petition and remaining motions. Order Affirming
Recommended Decision on 28 U.S.C. § 2255 Mot. (ECF
No. 397). The Court explained that the recent decision from
the United States Supreme Court in Beckles was
unfavorable to Mr. Nóbrega and directly controlled the
Johnson II issue in his case. Id. at 11-13.
28, 2018, Mr. Nóbrega moved the Court to reconsider
its decision denying his habeas petition on the Johnson
II issue in light of another new decision from the
United States Supreme Court, Rosales-Mireles v. United
States, 138 S.Ct. 1897. Mot. to Reconsider Doc
360-397, Petitioner's Johnson, Johnson II, Dimaya, 4B1.2
& 2K2.1(a)(2) Claim Only Under Rosales-Mireles (ECF
26, 2015, the United States Supreme Court decided Johnson
II. 135 S.Ct. 2551. The Armed Career Criminal Act of
1984 (ACCA) provides for enhanced mandatory minimum penalties
for prohibited persons possessing firearms after three
previous convictions for a “serious drug offense”
or a “violent felony.” 18 U.S.C. §
924(e)(1). The term “violent felony” is defined
in part by the “residual clause” of the ACCA,
which refers to a crime that “otherwise involves
conduct that presents a serious potential risk of physical
injury to another[.]” Id. §
924(e)(2)(B)(ii). In Johnson II, the Supreme Court
held that the residual clause of the ACCA was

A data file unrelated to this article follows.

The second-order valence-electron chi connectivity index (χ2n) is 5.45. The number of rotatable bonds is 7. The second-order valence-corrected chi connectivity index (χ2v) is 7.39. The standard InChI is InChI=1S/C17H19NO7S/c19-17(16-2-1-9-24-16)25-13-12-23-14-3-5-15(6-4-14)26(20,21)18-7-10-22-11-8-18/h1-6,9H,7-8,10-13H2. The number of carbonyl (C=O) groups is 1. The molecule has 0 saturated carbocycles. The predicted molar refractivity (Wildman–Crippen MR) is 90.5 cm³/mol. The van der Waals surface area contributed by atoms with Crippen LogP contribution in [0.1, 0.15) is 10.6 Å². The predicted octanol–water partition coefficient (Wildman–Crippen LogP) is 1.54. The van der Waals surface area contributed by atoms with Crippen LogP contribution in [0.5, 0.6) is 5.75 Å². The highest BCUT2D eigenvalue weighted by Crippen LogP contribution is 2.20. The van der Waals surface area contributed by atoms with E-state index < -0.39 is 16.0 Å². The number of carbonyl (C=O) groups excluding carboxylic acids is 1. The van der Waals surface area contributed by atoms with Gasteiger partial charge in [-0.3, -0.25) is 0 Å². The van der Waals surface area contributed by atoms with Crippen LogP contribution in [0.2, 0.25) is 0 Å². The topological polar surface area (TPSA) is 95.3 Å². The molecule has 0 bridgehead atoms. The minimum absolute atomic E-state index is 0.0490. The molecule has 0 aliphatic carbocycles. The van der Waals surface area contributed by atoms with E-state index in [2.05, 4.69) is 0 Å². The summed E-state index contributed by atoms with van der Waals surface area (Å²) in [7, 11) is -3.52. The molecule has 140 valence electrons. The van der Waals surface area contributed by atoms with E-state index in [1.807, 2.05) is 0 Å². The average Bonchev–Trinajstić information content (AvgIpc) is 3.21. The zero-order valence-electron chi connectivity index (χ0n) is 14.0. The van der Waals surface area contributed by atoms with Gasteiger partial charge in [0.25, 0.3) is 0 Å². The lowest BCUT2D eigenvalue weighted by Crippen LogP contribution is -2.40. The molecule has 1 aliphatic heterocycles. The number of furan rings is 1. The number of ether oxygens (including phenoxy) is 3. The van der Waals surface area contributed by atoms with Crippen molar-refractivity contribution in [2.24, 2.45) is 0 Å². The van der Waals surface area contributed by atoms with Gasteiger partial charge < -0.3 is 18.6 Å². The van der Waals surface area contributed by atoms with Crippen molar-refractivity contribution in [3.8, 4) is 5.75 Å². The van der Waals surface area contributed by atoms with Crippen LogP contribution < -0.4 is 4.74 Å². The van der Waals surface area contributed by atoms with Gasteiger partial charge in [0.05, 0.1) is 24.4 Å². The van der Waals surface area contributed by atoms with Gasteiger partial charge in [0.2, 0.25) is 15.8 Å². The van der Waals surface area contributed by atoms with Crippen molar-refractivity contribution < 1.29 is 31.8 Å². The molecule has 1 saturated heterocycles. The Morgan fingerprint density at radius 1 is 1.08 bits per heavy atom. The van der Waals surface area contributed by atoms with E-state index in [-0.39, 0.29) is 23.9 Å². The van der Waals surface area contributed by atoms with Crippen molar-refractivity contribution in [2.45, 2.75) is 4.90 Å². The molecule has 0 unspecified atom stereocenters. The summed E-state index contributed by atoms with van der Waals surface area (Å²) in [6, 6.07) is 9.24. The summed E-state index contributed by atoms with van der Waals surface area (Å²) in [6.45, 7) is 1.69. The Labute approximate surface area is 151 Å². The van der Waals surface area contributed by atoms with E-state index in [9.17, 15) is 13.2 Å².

unconstitutionally vague. 135 S.Ct. at 2557.
Nóbrega was not sentenced under the ACCA, but the
Probation Office and the Court set his guideline base offense
level pursuant to U.S.S.G. § 2K2.1(a)(2), which refers
to two prior felony convictions for a “crime of
violence.” The version of the guidelines in effect at
Mr. Nóbrega's sentencing in 2012 defined,
“crime of violence, ” with a “force
clause” and its own “residual clause” that
matched the ACCA's word-for-word. See 2011
U.S.S.G. Manual § 4B1.2(a)(2); U.S.S.G. Amend. 798 (Aug.
1, 2016). In Beckles, however, the Supreme Court
held that, unlike statutes such as the ACCA, the sentencing
guidelines “are not subject to vagueness challenges
under the Due Process Clause” because they only inform
the judge's broad discretion within a permissible
statutory range. 137 S.Ct. at 890, 894. As the Court
explained in its order denying Mr. Nobrega's petition,
Beckles foreclosed Mr. Nóbrega's argument
analogizing his case to Johnson II.
does not change that result. Last month, the Supreme Court
clarified that, “in the ordinary case, ” even
when not raised at sentencing and first raised on appeal, a
plain error or miscalculation of a guideline sentencing range
that affects a defendant's substantial rights will call
for a court of appeals to vacate the sentence for
recalculation. Rosales-Mireles, 138 S.Ct. at 1903,
1911. The case is of no assistance to Mr. Nóbrega for
at least two reasons.
Rosales-Mireles interpreted and applied Federal Rule
of Criminal Procedure 52(b), which governs courts'
discretion during direct appeals, Fed. R. Crim. P. 52(b), but
it is unlikely that the same rule would apply on collateral
review, where the scope of review is more limited. See
Bousley v. United States, 523 U.S. 614, 621 (1998)
(“Habeas review is an extraordinary remedy and will not
be allowed to do service for an appeal”) (internal
quotation marks omitted); United States v. Frady,
456 U.S. 152, 164 (1982) (“Because it was intended for
use on direct appeal, however, the ‘plain error'
standard is out of place when ...